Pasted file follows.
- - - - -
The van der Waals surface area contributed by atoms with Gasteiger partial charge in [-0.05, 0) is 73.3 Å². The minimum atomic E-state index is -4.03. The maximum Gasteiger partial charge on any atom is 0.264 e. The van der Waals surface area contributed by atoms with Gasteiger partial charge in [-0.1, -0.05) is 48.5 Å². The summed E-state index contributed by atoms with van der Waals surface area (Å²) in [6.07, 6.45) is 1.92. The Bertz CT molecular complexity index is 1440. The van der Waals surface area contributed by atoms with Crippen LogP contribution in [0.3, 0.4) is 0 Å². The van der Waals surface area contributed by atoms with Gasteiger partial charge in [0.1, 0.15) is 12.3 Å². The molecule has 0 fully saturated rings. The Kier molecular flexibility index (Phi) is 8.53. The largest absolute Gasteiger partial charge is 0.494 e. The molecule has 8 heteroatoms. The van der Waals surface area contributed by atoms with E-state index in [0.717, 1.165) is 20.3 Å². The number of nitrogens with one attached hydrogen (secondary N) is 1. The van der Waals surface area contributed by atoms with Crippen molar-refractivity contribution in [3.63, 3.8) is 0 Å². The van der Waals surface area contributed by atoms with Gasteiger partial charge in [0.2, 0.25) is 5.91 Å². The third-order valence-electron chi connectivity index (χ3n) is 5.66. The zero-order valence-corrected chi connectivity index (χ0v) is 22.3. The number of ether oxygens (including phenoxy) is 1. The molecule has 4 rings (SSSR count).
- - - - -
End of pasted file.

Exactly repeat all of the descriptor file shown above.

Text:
The van der Waals surface area contributed by atoms with Gasteiger partial charge in [-0.05, 0) is 73.3 Å². The minimum atomic E-state index is -4.03. The maximum Gasteiger partial charge on any atom is 0.264 e. The van der Waals surface area contributed by atoms with Gasteiger partial charge in [-0.1, -0.05) is 48.5 Å². The summed E-state index contributed by atoms with van der Waals surface area (Å²) in [6.07, 6.45) is 1.92. The Bertz CT molecular complexity index is 1440. The van der Waals surface area contributed by atoms with Crippen LogP contribution in [0.3, 0.4) is 0 Å². The van der Waals surface area contributed by atoms with Gasteiger partial charge in [0.1, 0.15) is 12.3 Å². The molecule has 0 fully saturated rings. The Kier molecular flexibility index (Phi) is 8.53. The largest absolute Gasteiger partial charge is 0.494 e. The molecule has 8 heteroatoms. The van der Waals surface area contributed by atoms with E-state index in [0.717, 1.165) is 20.3 Å². The number of nitrogens with one attached hydrogen (secondary N) is 1. The van der Waals surface area contributed by atoms with Crippen molar-refractivity contribution in [3.63, 3.8) is 0 Å². The van der Waals surface area contributed by atoms with Gasteiger partial charge in [0.2, 0.25) is 5.91 Å². The third-order valence-electron chi connectivity index (χ3n) is 5.66. The zero-order valence-corrected chi connectivity index (χ0v) is 22.3. The number of ether oxygens (including phenoxy) is 1. The molecule has 4 rings (SSSR count).